Frankincense Black Hojari (Boswellia sacra) is considered by many to be one of the finest of all the Frankincense in the world – from the botanically named Boswellia sacra species of Oman (but also found in the Yemen and in Somalia). It is quite unique, much treasured and extremely rare and difficult to get hold of. Most of the production is snapped up by merchants – up to 95% and the remaining 5% generally goes to the largest and richest Parisian perfume houses.
Growing conditions vary significantly for the trees and in the case of this product the resin is produced naturally by the trees and not obtained by deliberate damage to the trees in cultivation. The growing conditions affect both tree development and resin produced. Trees in the narrow fog-laden zone where the desert meets Dhofar mountain range, a region known as the Nejd, grow extremely slowly and produce very high quality resin in large clumps. Not surprisingly, Omanis and other Gulf State Arabs consider this to be superior to all other resins produced in North and Northeast Africa, India, and Asia, and it is priced accordingly.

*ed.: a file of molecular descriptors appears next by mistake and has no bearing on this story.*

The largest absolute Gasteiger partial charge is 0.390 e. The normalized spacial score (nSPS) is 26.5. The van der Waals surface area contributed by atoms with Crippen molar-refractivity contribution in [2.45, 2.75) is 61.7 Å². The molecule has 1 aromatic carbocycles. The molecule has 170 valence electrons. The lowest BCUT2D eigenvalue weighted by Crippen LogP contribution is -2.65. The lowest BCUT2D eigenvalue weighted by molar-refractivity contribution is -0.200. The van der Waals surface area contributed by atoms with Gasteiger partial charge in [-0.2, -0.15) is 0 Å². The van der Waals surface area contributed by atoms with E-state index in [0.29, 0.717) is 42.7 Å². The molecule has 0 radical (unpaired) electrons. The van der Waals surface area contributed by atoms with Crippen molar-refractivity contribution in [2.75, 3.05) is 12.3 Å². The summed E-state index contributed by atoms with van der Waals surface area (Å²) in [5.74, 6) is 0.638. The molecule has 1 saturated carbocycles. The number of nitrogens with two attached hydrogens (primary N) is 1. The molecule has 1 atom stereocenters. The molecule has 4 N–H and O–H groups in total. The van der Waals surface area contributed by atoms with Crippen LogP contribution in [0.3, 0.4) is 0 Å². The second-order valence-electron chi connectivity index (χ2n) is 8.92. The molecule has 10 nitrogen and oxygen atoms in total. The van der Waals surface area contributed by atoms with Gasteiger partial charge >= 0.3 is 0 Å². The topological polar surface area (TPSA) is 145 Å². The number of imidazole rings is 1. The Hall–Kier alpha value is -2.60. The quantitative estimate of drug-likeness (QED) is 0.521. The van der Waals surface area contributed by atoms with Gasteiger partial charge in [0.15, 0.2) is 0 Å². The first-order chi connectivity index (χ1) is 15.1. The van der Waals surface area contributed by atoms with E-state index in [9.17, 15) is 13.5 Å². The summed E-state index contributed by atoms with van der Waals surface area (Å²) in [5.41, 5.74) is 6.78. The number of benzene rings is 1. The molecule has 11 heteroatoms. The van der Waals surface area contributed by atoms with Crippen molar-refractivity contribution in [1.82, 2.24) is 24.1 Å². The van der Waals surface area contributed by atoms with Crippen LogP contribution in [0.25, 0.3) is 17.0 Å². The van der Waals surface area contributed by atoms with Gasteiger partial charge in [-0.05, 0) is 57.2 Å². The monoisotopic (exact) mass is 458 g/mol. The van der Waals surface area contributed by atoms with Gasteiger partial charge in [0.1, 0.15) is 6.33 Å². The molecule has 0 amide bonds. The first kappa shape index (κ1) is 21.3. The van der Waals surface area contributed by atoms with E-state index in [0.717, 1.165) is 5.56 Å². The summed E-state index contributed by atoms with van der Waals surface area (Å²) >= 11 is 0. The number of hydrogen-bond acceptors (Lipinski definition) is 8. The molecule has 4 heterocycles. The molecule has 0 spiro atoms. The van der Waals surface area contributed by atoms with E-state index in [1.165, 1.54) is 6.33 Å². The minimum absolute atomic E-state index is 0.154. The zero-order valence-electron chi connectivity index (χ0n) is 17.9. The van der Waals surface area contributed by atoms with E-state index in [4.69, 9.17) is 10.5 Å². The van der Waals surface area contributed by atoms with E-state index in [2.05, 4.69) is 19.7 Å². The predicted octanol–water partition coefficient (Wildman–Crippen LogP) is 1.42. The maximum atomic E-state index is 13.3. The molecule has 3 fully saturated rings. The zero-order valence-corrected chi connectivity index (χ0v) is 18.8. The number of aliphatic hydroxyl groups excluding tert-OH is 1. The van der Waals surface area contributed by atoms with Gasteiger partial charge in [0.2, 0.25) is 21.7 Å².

This resin is made up of roughly 65% gum, 30% resin and 4% essential oil. The crude resin of frankincense can be treated in one of two ways to produce liquid aromatics. The resin is soluble in chemical solvents and the essential oil can be steam distilled. The solvent extraction process produces a viscous, almost solid substance called resinoid. Resinoids are soluble in high-grade, odourless alcohols.
History of Frankincense Black Hojari Resin:-
Frankincense has been used in perfumes & cosmetics for thousands of years. Today it is used as a fragrance component in soaps, cosmetics, perfumes, and incense.
Frankincense has been treasured for centuries and was burnt as the original incense to appease the gods. It was used by many cultures to treat almost all known ailments. It is botanically related to the tree that the essential oil myrrh is taken from.
The name for this resin likely comes from “incense of Franks” since it was reintroduced to Europe by Frankish Crusaders. Although it is better known as “frankincense” to westerners the resin is also known as olibanum, which is derived from the Arabic al-lubán (“the milk”) a reference to the milky sap tapped from the Boswellia tree. Some have also postulated that the name comes from the Arabic term for “Oil of Lebanon” since Lebanon was the place where the resin was sold and traded with Europeans. Compare with Exodus 30 : 34, where it is clearly named levonah, meaning either “white” or “Lebanese” in Hebrew.
The lost city of Ubar, sometimes identified with Irem in what is now Oman, is believed to have been a centre of the frankincense trade along the recently rediscovered ‘Incense Road’. Ubar was rediscovered in the early 1990s and is now under archaeological excavation.